On this day, August 4th, in 1953, Eisenhower issues a warning to the rest of the world and more importantly to the citizens of the United States, who have a right to know what is going on outside of their country. Standing in front of the Governor’s Conference located in Seattle, Washington, Eisenhower issues this warning and states that what is happening in Asia and the rest of the “third world’’ is beginning to seem very ominous for the US. He detailed the importance of defending the French Indochina from communists aiming to destroy them.
During the Cold War, most of the efforts that were brought out by the United States were to help fix Europe and keep communists out of Europe. When the Cold War ended in 1950, however, war out broke in Korea and raised even more concern. Seeing what was going on, the United States felt a need to shift their focus to Asia. Eisenhower used this to his full advantage during the presidential election in 1952, when current president Harry S. Truman seemed to ignore Asia. Eisenhower stressed the importance of shifting focus to Asia, since the war was a result of ignoring relations and communist advancements in that part of the world.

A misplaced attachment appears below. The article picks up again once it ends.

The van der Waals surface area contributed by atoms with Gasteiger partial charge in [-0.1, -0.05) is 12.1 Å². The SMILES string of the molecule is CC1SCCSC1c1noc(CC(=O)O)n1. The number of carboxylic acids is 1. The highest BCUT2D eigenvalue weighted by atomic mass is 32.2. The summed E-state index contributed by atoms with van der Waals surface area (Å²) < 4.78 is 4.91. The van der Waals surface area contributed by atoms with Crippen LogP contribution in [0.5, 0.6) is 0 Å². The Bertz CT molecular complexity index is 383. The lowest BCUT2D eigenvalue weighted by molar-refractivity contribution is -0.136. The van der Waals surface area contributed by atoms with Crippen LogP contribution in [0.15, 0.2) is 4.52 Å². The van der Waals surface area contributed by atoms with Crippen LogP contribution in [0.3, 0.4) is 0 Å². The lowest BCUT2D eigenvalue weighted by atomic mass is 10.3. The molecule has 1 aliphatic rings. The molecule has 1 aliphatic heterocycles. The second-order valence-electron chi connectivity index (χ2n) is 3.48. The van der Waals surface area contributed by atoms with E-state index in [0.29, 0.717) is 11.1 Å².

Eisenhower took office in 1953 and quickly looked to solve this issue and the Korean War. He immediately enacted a “get tough” policy towards the communists and what was going on in Korea. He hinted at going to the extreme in order to put an end to the military stalemate that was occurring between the communists and the United States. Not too long after that was enacted, they signed an armistice and the Korean War was finally brought to an end.
However, that didn’t stop Eisenhower from believing that the communists were finished and suggested at the Governor’s Conference that the worst part could be yet to come. He immediately began to shift focus towards the French Indochina land, which was the sight of the French trying to win control of Vietnam. Looking to help the French, Eisenhower issued a $400 million aid package to the French to help with their efforts in Vietnam. Eisenhower saw this as the “cheapest way that we can prevent the occurrence that would be of most terrible significance to the United States.”
Eisenhower explained the situation when he stated:
“Now let us assume that we lose Indochina. If Indochina goes, several things happen right away. The Malay Peninsula, that last little bit of land hanging on down there, would be scarcely defensible. The tin and tungsten that we so greatly value from that area would cease coming. So you see, somewhere along that line, this must be blocked and it must be blocked now.”
Eisenhower feared that losing Indochina would mean losing more nations to the communists in the coming years. This would be bad since we couldn’t let the communists grow any larger. In fact, the communists shouldn’t even exist in the first place. Because of this, the US would slowly find their way in the Vietnam War.